US 4296354 A
In a traveling wave tube (TWT) with a non-dispersive interaction circuit such as a helix, the length of the circuit in wavelengths, and hence the gain of the tube, varies with the frequency. The variations of gain over a very wide bandwidth can cause oscillation problems. The invention provides an inverse variation with frequency of the physical length over which the circuit interacts with the beam. This is done by resonant attenuators coupling to the interaction circuit over various lengths depending on their resonant frequency, the attenuation being enough to effectively remove the interaction circuit wave. The attenuators are preferably formed of resonant sections of slow-wave circuit deposited on longitudinal ceramic rods such as the helix support rods.
1. A traveling tube having internal gain compensation, comprising:
A helix-type interaction circuit for supporting interaction of an electron beam with microwave signals over an operable band of frequencies, said interaction tending to produce a gain varying with frequency, a first attenuator resonant at a first frequency within said operable band and coupled to said interaction circuit over a first length of said interaction circuit, and a second attenuator resonant at a second frequency within said band and coupled to said interaction circuit over a second length, said first and second frequencies being generally identified with frequencies in said operable band whose gain is sought to be compensated, whereby gain of said frequencies within said operable bandwidth is automatically compensated internally.
2. The tube of claim 1 wherein said attenuators comprise resonant sections of slow-wave circuit adapted to propagate electromagnetic waves in the direction of propagation of said interaction circuit.
3. The tube of claim 1 wherein said attenuators comprise resonant conductive circuits attached to at least one dielectric rod extending in the direction of propagation of said interaction circuit.
4. The tube of claim 3 wherein said conductive circuits are resonant sections of slow-wave circuit adapted to propagate in said direction of propagation of said interaction circuit.
5. The tube of claim 3 wherein said conductive circuits are metallized patterns on the surface of said rod.
6. The tube of claim 1 wherein said first attenuator comprises a plurality of conductive circuits resonant near the same frequency and distributed over said first length.
7. The tube of claim 1 wherein said first frequency is higher than said second frequency and said first length is longer than said second length.
8. The tube of claim 1 wherein said lengths are remote from the input and output ends of said interaction circuit.
9. The tube of claim 1 in which said lengths are extended so that gain for said first and second frequencies is automatically limited to a level comparable to the gain for the remaining band of said tube.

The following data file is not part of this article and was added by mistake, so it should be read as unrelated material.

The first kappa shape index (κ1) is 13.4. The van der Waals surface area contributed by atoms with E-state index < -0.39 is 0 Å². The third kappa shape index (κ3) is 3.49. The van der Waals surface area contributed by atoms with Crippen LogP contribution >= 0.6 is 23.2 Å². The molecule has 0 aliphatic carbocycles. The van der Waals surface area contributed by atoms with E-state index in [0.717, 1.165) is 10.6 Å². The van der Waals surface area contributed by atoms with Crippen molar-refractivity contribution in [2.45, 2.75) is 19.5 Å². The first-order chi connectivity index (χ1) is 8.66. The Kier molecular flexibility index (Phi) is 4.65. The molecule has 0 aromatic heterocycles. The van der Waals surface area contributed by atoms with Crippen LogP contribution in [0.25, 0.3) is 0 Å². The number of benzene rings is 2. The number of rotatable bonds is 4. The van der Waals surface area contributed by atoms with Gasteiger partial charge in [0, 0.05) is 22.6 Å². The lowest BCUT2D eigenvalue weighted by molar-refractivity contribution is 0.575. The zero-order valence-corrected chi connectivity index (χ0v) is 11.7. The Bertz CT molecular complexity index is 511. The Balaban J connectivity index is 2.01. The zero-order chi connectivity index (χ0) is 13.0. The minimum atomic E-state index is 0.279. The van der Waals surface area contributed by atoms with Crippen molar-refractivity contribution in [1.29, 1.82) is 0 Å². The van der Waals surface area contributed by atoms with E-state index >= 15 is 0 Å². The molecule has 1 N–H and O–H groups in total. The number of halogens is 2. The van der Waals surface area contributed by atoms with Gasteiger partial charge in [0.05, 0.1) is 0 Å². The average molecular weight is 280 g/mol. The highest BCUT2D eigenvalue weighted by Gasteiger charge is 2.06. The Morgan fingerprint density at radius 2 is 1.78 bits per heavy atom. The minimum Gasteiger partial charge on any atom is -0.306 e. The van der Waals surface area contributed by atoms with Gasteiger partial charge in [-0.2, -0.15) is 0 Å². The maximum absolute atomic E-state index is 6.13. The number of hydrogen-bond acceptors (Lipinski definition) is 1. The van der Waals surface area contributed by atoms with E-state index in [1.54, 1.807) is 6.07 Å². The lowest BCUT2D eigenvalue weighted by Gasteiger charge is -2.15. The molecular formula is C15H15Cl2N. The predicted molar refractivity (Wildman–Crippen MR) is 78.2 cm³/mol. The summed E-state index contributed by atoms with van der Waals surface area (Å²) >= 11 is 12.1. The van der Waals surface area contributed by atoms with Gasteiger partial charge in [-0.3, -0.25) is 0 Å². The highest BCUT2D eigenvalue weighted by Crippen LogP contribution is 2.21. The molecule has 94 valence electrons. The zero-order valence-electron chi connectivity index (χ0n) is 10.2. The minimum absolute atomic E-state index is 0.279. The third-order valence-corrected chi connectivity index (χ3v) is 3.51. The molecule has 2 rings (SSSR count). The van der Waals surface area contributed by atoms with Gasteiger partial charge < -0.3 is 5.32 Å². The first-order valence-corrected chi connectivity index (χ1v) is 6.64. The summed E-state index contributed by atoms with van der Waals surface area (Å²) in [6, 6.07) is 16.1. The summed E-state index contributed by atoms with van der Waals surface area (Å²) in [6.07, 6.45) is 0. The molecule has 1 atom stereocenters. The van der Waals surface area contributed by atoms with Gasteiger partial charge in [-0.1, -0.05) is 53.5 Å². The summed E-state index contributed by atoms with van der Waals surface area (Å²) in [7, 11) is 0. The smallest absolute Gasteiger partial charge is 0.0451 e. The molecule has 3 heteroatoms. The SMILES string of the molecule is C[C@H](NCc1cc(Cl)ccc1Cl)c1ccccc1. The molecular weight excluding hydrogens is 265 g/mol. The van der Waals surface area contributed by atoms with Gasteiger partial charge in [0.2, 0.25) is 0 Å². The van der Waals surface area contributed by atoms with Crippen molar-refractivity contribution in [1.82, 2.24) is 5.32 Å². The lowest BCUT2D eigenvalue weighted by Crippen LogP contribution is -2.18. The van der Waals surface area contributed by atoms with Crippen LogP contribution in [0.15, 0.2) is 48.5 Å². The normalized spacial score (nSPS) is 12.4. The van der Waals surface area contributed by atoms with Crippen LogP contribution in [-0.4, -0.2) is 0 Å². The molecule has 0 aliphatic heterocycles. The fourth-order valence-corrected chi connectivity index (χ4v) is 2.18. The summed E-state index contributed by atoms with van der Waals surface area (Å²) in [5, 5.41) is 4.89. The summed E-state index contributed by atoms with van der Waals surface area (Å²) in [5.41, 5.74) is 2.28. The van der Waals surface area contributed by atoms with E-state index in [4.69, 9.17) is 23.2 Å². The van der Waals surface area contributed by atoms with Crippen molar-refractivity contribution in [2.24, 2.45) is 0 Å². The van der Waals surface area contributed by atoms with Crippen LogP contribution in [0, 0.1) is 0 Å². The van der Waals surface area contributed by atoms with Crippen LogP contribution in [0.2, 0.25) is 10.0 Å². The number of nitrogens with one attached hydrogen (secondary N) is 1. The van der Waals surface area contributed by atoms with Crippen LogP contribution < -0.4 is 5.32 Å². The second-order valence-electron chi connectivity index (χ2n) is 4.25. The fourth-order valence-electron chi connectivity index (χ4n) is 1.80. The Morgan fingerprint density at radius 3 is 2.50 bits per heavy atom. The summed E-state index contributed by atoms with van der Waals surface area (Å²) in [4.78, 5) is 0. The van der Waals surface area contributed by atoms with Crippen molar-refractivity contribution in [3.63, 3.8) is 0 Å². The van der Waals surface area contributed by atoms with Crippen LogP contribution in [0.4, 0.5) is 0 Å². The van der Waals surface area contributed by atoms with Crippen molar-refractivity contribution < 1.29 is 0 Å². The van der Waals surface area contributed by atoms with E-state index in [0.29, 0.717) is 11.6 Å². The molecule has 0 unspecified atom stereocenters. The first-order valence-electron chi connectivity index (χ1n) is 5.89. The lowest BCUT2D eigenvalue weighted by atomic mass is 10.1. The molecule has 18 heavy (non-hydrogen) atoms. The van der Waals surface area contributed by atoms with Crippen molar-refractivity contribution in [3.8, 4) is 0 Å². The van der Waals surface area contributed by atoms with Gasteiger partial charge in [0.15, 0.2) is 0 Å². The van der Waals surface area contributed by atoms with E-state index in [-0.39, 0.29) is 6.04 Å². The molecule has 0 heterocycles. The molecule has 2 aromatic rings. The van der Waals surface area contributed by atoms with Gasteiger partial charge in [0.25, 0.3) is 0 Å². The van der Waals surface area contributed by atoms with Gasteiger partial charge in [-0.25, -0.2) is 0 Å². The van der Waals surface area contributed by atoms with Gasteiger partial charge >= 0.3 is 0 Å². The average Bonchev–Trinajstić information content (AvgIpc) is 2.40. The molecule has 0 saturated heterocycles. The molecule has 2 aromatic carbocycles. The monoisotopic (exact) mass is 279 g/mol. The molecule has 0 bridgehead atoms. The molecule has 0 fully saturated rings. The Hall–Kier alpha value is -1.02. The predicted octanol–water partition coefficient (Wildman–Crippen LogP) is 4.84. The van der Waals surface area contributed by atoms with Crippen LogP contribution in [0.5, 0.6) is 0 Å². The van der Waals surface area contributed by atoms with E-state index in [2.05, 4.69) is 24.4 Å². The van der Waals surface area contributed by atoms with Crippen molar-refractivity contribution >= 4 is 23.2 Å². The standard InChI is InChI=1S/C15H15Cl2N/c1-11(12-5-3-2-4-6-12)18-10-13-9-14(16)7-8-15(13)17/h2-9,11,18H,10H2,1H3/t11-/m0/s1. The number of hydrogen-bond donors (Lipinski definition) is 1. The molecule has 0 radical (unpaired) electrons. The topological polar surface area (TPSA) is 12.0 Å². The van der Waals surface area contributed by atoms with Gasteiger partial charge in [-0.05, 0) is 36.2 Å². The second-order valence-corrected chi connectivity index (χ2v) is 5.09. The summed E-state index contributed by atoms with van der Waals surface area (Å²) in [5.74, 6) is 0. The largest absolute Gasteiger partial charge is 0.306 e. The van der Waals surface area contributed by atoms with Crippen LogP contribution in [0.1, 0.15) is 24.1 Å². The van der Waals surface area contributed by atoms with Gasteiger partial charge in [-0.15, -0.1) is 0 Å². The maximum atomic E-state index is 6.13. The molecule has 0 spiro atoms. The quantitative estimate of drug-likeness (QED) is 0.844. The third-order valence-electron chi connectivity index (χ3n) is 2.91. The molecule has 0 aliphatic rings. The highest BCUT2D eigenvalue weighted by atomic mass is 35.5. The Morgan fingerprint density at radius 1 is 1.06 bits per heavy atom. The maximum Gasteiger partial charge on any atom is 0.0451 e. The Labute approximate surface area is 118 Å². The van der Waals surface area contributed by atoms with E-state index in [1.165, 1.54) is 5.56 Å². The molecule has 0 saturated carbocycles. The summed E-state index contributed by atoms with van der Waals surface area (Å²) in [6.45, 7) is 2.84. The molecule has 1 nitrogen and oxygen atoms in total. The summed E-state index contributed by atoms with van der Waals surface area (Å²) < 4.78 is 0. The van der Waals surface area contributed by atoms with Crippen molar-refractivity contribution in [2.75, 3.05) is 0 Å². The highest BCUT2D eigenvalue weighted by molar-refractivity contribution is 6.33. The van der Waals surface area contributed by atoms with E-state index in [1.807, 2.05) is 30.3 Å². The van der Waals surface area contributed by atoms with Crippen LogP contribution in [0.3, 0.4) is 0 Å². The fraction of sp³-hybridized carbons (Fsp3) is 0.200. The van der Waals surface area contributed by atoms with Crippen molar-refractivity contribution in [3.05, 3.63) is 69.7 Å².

10. The tube of claim 1 in which said lengths are extended to reduce gain for said first and second frequencies at least to zero respectively over said first and second lengths.
11. The tube of claim 1 in which said first and second lengths of said resonant attenuators are a function of said first and second resonant frequencies, respectively.
12. An internally gain-compensated traveling tube comprising:
a helix-type interaction circuit for slow-wave interaction of microwave signals with a linear electron beam over a wide operating band of frequencies, said interaction tending to produce a gain which varies with frequency;
a plurality of resonant means within said tube, each resonant at a different respective frequency, each extending over a respective different length, each adjacent said interaction circuit, for electromagnetically coupling into said interaction circuit a respective frequency-selective loss to internally compensate said frequency-varying gain automatically over said operating band.
13. A traveling wave tube as in claim 12 in which each said respective length is a function of said respective frequency.
14. A traveling wave tube as in claim 12 in which said plurality of means compensates a plurality of respective frequencies to suppress gain about each of said frequencies to at least zero over said lengths of said interaction circuit corresponding to each said means.
15. A traveling wave tube as in claim 12 in which a length associated with a relatively higher frequency is longer than a length associated with a lower frequency.
16. A traveling wave tube as in claim 12 in which each said means includes a resistive conductor shaped to be resonant at said associated frequency.
17. A traveling wave tube as in claim 16 in which each said resistive conductor extends in a direction of propagation of said interaction circuit.
18. A traveling wave tube as in claim 12 in which said interaction circuit has an input end, and said plurality of means is spaced away from said input end so as not to introduce noise.
19. A traveling wave tube as in claim 18 in which said interaction circuit also has an output end, and said plurality of means is also spaced away from said output end to aid output efficiency.